Sunday 22 April 2018

Guys beware, texting is a social minefield

Rebecca Holman

A few weeks ago, feeling bored and a couple of glasses into a bottle of wine, I texted a man who I used to see (very casually) and can still be relied upon for a bit of flirty text action (a couple of times he tried to step this up into flirty sext action, but I shot him down, because there's nothing less sexy than sexting unless at least one of you is a former poet laureate)

True to form, he quickly responded, and started flirting away (I say 'flirting', he made some crack about needing a visit from the nurse, and stuck a winky face emoticon on the end of everything ... that's flirting, right?). He then followed this barrage of Shakespearean amour with: 'I'm really sorry, but I've lost all the numbers on my phone, who is this?' Yep – he had no idea who I was, and just put it out there to EVERYONE. ALL THE TIME. I'm not even sure when he lost my number – he could have been blithely textually winking to a total stranger for months.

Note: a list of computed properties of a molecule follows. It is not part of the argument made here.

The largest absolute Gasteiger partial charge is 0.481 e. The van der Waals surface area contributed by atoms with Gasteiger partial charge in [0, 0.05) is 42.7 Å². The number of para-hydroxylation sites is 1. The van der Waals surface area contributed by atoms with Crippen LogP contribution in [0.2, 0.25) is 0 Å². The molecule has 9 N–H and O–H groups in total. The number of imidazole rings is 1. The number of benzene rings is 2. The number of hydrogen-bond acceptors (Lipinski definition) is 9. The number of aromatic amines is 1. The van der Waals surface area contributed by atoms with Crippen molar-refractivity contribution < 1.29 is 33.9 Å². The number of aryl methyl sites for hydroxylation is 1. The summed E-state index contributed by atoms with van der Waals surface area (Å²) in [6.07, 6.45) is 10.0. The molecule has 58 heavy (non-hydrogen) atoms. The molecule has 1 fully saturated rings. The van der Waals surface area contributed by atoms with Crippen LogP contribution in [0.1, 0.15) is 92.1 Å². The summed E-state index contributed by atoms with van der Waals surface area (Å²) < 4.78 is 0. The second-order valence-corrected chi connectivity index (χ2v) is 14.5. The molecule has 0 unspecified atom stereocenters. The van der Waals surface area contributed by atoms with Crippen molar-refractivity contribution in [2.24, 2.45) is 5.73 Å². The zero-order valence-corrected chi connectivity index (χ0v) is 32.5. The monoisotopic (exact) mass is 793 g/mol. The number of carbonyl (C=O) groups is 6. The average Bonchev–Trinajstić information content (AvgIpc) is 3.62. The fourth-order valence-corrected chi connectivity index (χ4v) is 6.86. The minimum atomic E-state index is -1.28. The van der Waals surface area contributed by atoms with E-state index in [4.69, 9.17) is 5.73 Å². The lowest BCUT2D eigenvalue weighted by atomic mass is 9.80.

At the same time, I was receiving a constant stream of messages from a man I'd made a vague commitment to go for a coffee with. Coffee man ended every text with a stream of questions, sent a follow-up message if I didn't respond within a few hours, and replied to my increasingly monosyllabic responses instantly, with more questions. The whole thing started to feel like a serious obligation and in the end, I told him I couldn't make the coffee and asked him to stop contacting me. His texts were, essentially, romantic napalm.

Time magazine has just published an article entitled: 'Textual Relations: Couples Who Text Too Much Aren't As In Love As They Want You To Think.'

The piece stated that while couples who sent each other loving texts reported higher levels of satisfaction with their relationships, men who sent high numbers of texts to a woman reported lower relationship quality than men who sent less (this wasn't the case for women). The article speculated: "as men disconnect from a relationship, or consider a break-up, they replace face-to-face interactions with less intimate communication in the form of increased texting".

If you're one of those people who is comedy gold on text, email and Facebook, but suck life out of the room in person, then text away.

But chances are you're far more engaging and funny in real life (almost no-one is as funny as they think they are in texts), then pick up the phone and save the rambling texts for your mum. Mums LOVE it.

Irish Independent

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